We used baseline data for the assessment of determinants of urinary betaine excretion and available data from all three visits for longitudinal analyses. Data are presented as median (IQR). To test for sex differences we used Mann-Whitney-U test on scaled parameters and chi-square on nominal data. Associations were studied by Spearman correlations, linear regression and generalized additive models (GAM). In regression analyses, serum triglycerides, urinary albumin/creatinine ratio (UACR) and urinary betaine excretion were log-transformed because of skewness. The validity of the models was assessed by inspection of residual plots and Cook's distances. Unless otherwise specified, and in order to avoid over adjustment, HbA1c and serum glucose were omitted from models testing the effect of diabetes mellitus. In order to further study the influence of glucose metabolism, we divided the study population into three subgroups i.e. patients without diabetes with plasma glucose <5.5 mmol/L, patients without diabetes with plasma glucose ≥5.5 mmol/L, and patients with diabetes mellitus type 1 or type 2. Antidiabetic mono and combination therapy were coded as dummy variables. The distribution of betaine excretion was illustrated with Gaussian kernel density plots. We used GAM regression to obtain a graphical presentation of the non-linear relationships and segmented regression to identify possible break-points. All plots were made using R. Area under the curve (AUC) was derived from receiver operating curve (ROC) analysis. The test-retest reliability of metabolites over time was calculated in patients with at least two urine samples (n = 2120), as coefficient of reliability (CoR), estimated from linear mixed models. Odds ratios of new diabetes were estimated by multivariate logistic regression. Statistical analysis was done with SPSS version 18 (SPSS Inc., Chicago, Illinois) and R version 2.13.2 (R Foundation, Vienna, Austria). P-values <0.05 were considered statistically significant.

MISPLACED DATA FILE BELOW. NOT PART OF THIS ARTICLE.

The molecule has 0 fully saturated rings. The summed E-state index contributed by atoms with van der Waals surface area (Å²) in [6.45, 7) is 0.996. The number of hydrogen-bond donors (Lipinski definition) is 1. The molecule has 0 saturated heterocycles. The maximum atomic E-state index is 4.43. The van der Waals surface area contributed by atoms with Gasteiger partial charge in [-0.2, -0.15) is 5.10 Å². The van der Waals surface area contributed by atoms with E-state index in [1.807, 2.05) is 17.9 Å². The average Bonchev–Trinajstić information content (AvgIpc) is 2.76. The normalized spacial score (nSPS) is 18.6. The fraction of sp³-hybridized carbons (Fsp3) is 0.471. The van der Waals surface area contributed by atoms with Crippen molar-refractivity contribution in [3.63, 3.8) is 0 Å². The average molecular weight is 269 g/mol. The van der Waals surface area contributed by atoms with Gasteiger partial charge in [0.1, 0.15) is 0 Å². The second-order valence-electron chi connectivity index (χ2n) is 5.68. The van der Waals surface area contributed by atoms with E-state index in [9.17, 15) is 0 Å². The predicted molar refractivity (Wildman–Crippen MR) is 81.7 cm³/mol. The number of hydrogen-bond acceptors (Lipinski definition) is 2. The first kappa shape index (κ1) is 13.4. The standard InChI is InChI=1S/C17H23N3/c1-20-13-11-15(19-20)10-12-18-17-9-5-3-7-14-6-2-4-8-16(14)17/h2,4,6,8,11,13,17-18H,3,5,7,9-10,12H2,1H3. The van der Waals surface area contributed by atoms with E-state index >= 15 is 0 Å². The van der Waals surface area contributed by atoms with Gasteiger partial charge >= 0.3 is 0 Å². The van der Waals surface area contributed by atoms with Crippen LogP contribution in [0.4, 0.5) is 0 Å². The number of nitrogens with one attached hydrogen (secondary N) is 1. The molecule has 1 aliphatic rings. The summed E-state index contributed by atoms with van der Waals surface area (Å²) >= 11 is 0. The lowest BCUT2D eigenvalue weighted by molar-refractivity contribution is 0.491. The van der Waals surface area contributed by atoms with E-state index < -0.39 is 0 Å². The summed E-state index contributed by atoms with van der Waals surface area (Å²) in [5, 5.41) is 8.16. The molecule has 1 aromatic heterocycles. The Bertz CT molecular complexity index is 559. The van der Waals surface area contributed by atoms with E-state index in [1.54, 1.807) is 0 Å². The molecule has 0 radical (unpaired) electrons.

Characteristics of the study population

The median (IQR) age was 62.0 (14.0) years and 490 (20.5%) were female (Table 1). Women were about 4 years older than men and more frequently received diuretics (23.7 vs. 13.2%). Men had more often suffered from acute myocardial infarction and had more extensive cardiovascular disease. The prevalence of diabetes was similar for the two genders (10.7% in men and 12.2% in women). Seventeen subjects had diabetes type 1. The median (IQR) urinary excretion of betaine was similar in men (7.3 (8.1) mmol/mol creatinine) and women (7.4 (7.7) mmol/mol creatinine). The distribution was skewed (kurtosis of 26), with levels exceeding 10 times the median value in 1.0% of women and 2.2% of men.

Determinants of urinary betaine excretion

We initially investigated associations between betaine excretion and baseline characteristics by simple (adjusted for age and sex) and multiple linear regression analyses (Table 2). In multiple regression, diabetes mellitus, age, and eGFR were the strongest determinants of betaine excretion, in that order, all p<0.001 (Table 2). Notably, inclusion of product terms in the regression model demonstrated negative interaction between diabetes and plasma betaine and between diabetes and use of diuretics, and a positive interaction between diabetes and eGFR, all p<0.001.